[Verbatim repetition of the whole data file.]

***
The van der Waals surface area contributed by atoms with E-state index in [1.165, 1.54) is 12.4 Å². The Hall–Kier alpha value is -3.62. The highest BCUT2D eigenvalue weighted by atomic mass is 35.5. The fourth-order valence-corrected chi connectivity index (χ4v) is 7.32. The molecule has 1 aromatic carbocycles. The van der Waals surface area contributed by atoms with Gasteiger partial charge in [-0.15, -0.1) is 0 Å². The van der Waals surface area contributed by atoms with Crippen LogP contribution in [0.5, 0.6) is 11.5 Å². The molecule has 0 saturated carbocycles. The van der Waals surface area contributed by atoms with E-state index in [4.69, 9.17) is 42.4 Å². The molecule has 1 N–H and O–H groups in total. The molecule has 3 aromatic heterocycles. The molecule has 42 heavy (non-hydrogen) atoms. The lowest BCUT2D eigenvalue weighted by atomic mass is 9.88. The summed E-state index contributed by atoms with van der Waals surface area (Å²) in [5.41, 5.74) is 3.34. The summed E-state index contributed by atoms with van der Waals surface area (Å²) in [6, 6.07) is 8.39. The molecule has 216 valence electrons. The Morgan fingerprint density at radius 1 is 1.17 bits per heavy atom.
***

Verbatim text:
The van der Waals surface area contributed by atoms with E-state index in [1.165, 1.54) is 12.4 Å². The Hall–Kier alpha value is -3.62. The highest BCUT2D eigenvalue weighted by atomic mass is 35.5. The fourth-order valence-corrected chi connectivity index (χ4v) is 7.32. The molecule has 1 aromatic carbocycles. The van der Waals surface area contributed by atoms with Gasteiger partial charge in [-0.15, -0.1) is 0 Å². The van der Waals surface area contributed by atoms with Crippen LogP contribution in [0.5, 0.6) is 11.5 Å². The molecule has 0 saturated carbocycles. The van der Waals surface area contributed by atoms with E-state index in [4.69, 9.17) is 42.4 Å². The molecule has 1 N–H and O–H groups in total. The molecule has 3 aromatic heterocycles. The molecule has 42 heavy (non-hydrogen) atoms. The lowest BCUT2D eigenvalue weighted by atomic mass is 9.88. The summed E-state index contributed by atoms with van der Waals surface area (Å²) in [5.41, 5.74) is 3.34. The summed E-state index contributed by atoms with van der Waals surface area (Å²) in [6, 6.07) is 8.39. The molecule has 216 valence electrons. The Morgan fingerprint density at radius 1 is 1.17 bits per heavy atom.